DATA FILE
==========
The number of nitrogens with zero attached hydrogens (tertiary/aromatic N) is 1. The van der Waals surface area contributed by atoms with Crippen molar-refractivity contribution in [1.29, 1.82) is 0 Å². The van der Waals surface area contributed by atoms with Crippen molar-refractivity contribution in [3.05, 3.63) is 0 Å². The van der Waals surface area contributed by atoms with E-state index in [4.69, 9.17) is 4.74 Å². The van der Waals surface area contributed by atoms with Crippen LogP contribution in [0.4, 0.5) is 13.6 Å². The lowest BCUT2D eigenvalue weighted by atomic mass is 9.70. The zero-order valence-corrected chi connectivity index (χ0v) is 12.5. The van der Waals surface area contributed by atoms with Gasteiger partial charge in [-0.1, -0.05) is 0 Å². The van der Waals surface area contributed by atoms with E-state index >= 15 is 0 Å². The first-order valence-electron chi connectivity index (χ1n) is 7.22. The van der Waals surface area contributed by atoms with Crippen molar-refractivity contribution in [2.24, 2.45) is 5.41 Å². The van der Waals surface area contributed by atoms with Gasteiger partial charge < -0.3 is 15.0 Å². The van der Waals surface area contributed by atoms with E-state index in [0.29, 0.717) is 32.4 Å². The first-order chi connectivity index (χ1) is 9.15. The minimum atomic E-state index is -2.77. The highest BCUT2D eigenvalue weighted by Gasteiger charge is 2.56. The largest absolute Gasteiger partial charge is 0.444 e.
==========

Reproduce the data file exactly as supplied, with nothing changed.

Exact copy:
The number of nitrogens with zero attached hydrogens (tertiary/aromatic N) is 1. The van der Waals surface area contributed by atoms with Crippen molar-refractivity contribution in [1.29, 1.82) is 0 Å². The van der Waals surface area contributed by atoms with Crippen molar-refractivity contribution in [3.05, 3.63) is 0 Å². The van der Waals surface area contributed by atoms with E-state index in [4.69, 9.17) is 4.74 Å². The van der Waals surface area contributed by atoms with Crippen LogP contribution in [0.4, 0.5) is 13.6 Å². The lowest BCUT2D eigenvalue weighted by atomic mass is 9.70. The zero-order valence-corrected chi connectivity index (χ0v) is 12.5. The van der Waals surface area contributed by atoms with Gasteiger partial charge in [-0.1, -0.05) is 0 Å². The van der Waals surface area contributed by atoms with E-state index >= 15 is 0 Å². The first-order valence-electron chi connectivity index (χ1n) is 7.22. The van der Waals surface area contributed by atoms with Crippen molar-refractivity contribution in [2.24, 2.45) is 5.41 Å². The van der Waals surface area contributed by atoms with Gasteiger partial charge < -0.3 is 15.0 Å². The van der Waals surface area contributed by atoms with E-state index in [0.29, 0.717) is 32.4 Å². The first-order chi connectivity index (χ1) is 9.15. The minimum atomic E-state index is -2.77. The highest BCUT2D eigenvalue weighted by Gasteiger charge is 2.56. The largest absolute Gasteiger partial charge is 0.444 e.